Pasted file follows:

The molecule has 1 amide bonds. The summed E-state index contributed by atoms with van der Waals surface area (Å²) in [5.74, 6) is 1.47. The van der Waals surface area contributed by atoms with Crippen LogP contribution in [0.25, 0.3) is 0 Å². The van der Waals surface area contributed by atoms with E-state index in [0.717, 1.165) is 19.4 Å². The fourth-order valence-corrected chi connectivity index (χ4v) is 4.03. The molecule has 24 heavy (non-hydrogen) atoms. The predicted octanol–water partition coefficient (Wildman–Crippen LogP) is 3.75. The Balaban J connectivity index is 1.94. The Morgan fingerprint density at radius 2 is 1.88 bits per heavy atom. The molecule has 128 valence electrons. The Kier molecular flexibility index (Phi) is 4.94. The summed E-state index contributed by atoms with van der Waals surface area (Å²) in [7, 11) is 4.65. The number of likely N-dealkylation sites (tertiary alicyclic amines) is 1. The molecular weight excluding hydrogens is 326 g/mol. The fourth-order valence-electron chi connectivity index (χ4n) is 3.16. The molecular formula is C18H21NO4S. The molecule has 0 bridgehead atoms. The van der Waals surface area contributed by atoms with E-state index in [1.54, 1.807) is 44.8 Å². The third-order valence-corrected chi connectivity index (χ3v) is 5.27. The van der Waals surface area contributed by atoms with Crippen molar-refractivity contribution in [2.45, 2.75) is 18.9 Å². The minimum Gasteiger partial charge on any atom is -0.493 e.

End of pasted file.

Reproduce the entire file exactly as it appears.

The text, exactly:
The molecule has 1 amide bonds. The summed E-state index contributed by atoms with van der Waals surface area (Å²) in [5.74, 6) is 1.47. The van der Waals surface area contributed by atoms with Crippen LogP contribution in [0.25, 0.3) is 0 Å². The van der Waals surface area contributed by atoms with E-state index in [0.717, 1.165) is 19.4 Å². The fourth-order valence-corrected chi connectivity index (χ4v) is 4.03. The molecule has 24 heavy (non-hydrogen) atoms. The predicted octanol–water partition coefficient (Wildman–Crippen LogP) is 3.75. The Balaban J connectivity index is 1.94. The Morgan fingerprint density at radius 2 is 1.88 bits per heavy atom. The molecule has 128 valence electrons. The Kier molecular flexibility index (Phi) is 4.94. The summed E-state index contributed by atoms with van der Waals surface area (Å²) in [7, 11) is 4.65. The number of likely N-dealkylation sites (tertiary alicyclic amines) is 1. The molecular weight excluding hydrogens is 326 g/mol. The fourth-order valence-electron chi connectivity index (χ4n) is 3.16. The molecular formula is C18H21NO4S. The molecule has 0 bridgehead atoms. The van der Waals surface area contributed by atoms with E-state index in [1.54, 1.807) is 44.8 Å². The third-order valence-corrected chi connectivity index (χ3v) is 5.27. The van der Waals surface area contributed by atoms with Crippen molar-refractivity contribution in [2.45, 2.75) is 18.9 Å². The minimum Gasteiger partial charge on any atom is -0.493 e.